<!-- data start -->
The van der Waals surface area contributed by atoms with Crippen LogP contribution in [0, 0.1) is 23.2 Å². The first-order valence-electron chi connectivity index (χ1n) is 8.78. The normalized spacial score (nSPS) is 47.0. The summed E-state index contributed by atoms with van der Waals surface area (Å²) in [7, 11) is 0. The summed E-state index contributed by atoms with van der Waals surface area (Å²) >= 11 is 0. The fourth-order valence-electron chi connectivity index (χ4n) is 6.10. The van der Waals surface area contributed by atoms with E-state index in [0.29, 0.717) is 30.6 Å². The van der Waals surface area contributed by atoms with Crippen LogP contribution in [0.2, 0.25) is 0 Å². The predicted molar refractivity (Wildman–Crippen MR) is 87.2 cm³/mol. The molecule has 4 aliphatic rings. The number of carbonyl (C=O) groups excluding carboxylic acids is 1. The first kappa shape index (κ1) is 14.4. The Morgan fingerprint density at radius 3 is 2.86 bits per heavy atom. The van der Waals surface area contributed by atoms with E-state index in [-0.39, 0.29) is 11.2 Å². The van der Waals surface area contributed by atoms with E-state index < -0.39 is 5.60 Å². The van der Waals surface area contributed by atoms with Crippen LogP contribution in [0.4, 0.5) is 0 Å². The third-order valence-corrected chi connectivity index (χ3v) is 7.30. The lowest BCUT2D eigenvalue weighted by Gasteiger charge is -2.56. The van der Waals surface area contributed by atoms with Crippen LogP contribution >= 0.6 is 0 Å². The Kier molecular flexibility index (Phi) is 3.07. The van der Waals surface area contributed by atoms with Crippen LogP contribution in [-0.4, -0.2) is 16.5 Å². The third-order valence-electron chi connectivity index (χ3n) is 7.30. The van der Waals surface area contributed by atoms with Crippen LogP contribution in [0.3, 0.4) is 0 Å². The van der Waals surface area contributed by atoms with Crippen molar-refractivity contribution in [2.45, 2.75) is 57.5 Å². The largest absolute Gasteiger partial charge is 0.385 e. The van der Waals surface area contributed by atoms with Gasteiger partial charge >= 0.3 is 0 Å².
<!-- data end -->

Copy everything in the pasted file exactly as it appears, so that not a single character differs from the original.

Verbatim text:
The van der Waals surface area contributed by atoms with Crippen LogP contribution in [0, 0.1) is 23.2 Å². The first-order valence-electron chi connectivity index (χ1n) is 8.78. The normalized spacial score (nSPS) is 47.0. The summed E-state index contributed by atoms with van der Waals surface area (Å²) in [7, 11) is 0. The summed E-state index contributed by atoms with van der Waals surface area (Å²) >= 11 is 0. The fourth-order valence-electron chi connectivity index (χ4n) is 6.10. The van der Waals surface area contributed by atoms with E-state index in [0.29, 0.717) is 30.6 Å². The van der Waals surface area contributed by atoms with Crippen LogP contribution in [0.2, 0.25) is 0 Å². The predicted molar refractivity (Wildman–Crippen MR) is 87.2 cm³/mol. The molecule has 4 aliphatic rings. The number of carbonyl (C=O) groups excluding carboxylic acids is 1. The first kappa shape index (κ1) is 14.4. The Morgan fingerprint density at radius 3 is 2.86 bits per heavy atom. The van der Waals surface area contributed by atoms with E-state index in [-0.39, 0.29) is 11.2 Å². The van der Waals surface area contributed by atoms with E-state index < -0.39 is 5.60 Å². The van der Waals surface area contributed by atoms with Crippen LogP contribution in [0.4, 0.5) is 0 Å². The third-order valence-corrected chi connectivity index (χ3v) is 7.30. The lowest BCUT2D eigenvalue weighted by Gasteiger charge is -2.56. The van der Waals surface area contributed by atoms with Crippen LogP contribution >= 0.6 is 0 Å². The Kier molecular flexibility index (Phi) is 3.07. The van der Waals surface area contributed by atoms with Crippen LogP contribution in [-0.4, -0.2) is 16.5 Å². The third-order valence-electron chi connectivity index (χ3n) is 7.30. The van der Waals surface area contributed by atoms with Crippen LogP contribution in [0.3, 0.4) is 0 Å². The van der Waals surface area contributed by atoms with Crippen molar-refractivity contribution in [2.45, 2.75) is 57.5 Å². The largest absolute Gasteiger partial charge is 0.385 e. The van der Waals surface area contributed by atoms with Gasteiger partial charge >= 0.3 is 0 Å².